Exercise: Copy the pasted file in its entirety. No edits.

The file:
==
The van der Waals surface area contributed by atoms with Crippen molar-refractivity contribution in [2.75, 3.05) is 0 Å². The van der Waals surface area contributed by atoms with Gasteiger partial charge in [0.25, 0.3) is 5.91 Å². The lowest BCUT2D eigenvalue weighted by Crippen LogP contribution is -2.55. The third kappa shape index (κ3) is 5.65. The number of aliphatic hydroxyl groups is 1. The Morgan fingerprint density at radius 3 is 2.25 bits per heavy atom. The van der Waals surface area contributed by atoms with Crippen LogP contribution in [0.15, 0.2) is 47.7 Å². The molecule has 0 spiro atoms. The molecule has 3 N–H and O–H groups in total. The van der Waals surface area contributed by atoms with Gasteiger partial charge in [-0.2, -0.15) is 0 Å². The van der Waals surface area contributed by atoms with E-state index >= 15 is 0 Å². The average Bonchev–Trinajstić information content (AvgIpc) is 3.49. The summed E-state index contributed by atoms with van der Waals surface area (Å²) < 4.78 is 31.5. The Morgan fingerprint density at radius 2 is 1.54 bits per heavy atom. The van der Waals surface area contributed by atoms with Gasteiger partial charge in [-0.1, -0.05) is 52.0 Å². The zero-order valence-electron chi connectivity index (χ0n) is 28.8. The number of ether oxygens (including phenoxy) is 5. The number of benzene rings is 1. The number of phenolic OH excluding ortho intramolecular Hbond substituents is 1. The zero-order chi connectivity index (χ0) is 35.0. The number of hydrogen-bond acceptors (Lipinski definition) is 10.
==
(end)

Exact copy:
The van der Waals surface area contributed by atoms with Crippen molar-refractivity contribution in [2.75, 3.05) is 0 Å². The van der Waals surface area contributed by atoms with Gasteiger partial charge in [0.25, 0.3) is 5.91 Å². The lowest BCUT2D eigenvalue weighted by Crippen LogP contribution is -2.55. The third kappa shape index (κ3) is 5.65. The number of aliphatic hydroxyl groups is 1. The Morgan fingerprint density at radius 3 is 2.25 bits per heavy atom. The van der Waals surface area contributed by atoms with Crippen LogP contribution in [0.15, 0.2) is 47.7 Å². The molecule has 0 spiro atoms. The molecule has 3 N–H and O–H groups in total. The van der Waals surface area contributed by atoms with Gasteiger partial charge in [-0.2, -0.15) is 0 Å². The van der Waals surface area contributed by atoms with E-state index >= 15 is 0 Å². The average Bonchev–Trinajstić information content (AvgIpc) is 3.49. The summed E-state index contributed by atoms with van der Waals surface area (Å²) < 4.78 is 31.5. The Morgan fingerprint density at radius 2 is 1.54 bits per heavy atom. The van der Waals surface area contributed by atoms with Gasteiger partial charge in [-0.1, -0.05) is 52.0 Å². The zero-order valence-electron chi connectivity index (χ0n) is 28.8. The number of ether oxygens (including phenoxy) is 5. The number of benzene rings is 1. The number of phenolic OH excluding ortho intramolecular Hbond substituents is 1. The zero-order chi connectivity index (χ0) is 35.0. The number of hydrogen-bond acceptors (Lipinski definition) is 10.